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Tropical cyclone Cristobal set some wild new weather records

The storm went on a historic journey to the Great Lakes.

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NASA astronaut Chris Cassidy snapped this view of tropical storm Cristobal on June 8.

NASA/Chris Cassidy

You don't usually associate the Great Lakes region of the US with tropical cyclones, but a storm named Cristobal decided it would buck decades of history and march on up to visit Lake Superior. 

The National Oceanic and Atmospheric Administration (NOAA) satellite team called out some of Cristobal's historic records in a tweet on Wednesday, saying it was the farthest northwest a tropical system has traveled in North America. It was only the third system of its kind to cross the state of Wisconsin and was the first on record to cross Lake Superior.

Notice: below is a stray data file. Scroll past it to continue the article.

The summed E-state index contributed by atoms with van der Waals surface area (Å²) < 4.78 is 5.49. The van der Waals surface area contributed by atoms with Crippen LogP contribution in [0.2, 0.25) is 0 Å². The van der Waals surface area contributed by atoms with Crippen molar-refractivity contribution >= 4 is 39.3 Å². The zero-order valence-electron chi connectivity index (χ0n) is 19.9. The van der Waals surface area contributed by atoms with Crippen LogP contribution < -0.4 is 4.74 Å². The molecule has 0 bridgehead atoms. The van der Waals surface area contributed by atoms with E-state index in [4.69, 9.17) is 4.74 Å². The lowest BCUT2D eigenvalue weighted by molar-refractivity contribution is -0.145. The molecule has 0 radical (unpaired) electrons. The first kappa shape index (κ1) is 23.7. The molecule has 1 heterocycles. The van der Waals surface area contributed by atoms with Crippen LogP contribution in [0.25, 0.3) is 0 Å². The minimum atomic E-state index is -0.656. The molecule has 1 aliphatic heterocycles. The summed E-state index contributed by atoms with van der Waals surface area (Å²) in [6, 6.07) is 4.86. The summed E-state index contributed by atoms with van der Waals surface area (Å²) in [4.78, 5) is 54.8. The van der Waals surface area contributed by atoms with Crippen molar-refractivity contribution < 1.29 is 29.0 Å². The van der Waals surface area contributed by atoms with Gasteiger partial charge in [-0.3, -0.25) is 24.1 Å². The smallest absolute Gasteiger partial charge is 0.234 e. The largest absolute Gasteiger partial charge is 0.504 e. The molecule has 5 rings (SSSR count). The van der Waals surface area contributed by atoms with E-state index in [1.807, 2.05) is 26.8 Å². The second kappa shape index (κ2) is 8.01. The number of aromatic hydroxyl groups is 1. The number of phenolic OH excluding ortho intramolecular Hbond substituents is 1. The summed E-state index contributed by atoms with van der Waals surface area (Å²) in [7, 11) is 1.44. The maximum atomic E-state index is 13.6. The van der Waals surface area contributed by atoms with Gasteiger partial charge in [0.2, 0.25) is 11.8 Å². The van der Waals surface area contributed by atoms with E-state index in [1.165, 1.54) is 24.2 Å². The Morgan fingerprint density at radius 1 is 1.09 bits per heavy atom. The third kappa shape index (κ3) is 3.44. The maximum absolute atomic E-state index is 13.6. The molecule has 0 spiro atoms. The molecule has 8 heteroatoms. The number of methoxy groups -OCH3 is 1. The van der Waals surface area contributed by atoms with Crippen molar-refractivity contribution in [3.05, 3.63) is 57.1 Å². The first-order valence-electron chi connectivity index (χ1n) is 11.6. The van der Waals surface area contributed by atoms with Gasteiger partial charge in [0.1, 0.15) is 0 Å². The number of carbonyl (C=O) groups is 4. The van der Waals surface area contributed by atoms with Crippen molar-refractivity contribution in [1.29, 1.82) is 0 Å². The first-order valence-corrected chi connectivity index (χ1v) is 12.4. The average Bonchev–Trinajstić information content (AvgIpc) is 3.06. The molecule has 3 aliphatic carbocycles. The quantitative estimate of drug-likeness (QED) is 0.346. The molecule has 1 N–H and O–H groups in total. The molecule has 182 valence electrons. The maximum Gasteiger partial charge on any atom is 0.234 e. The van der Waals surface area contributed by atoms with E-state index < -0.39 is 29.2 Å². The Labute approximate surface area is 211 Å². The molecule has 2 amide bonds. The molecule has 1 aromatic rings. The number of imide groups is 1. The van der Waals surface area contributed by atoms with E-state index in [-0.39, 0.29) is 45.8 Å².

The 2020 Atlantic hurricane season officially kicked off on June 1, and Cristobal is already the third named storm of the year. As of Wednesday, it was designated a post-tropical cyclone, but was still buffeting the Great Lakes area with wind and rain. The storm's remnants are forecast to move into Canada later in the day.

NASA astronaut Chris Cassidy captured some eye-popping views of swirly Cristobal from the International Space Station on June 8. 

Cristobal never reached hurricane status, which requires higher winds than the system produced. It was classified as a tropical storm while over the ocean, but was downgraded to a tropical depression as it traveled across land. 

Cristobal's unusual route represents a strange start to what NOAA predicts will be a busy Atlantic hurricane season.

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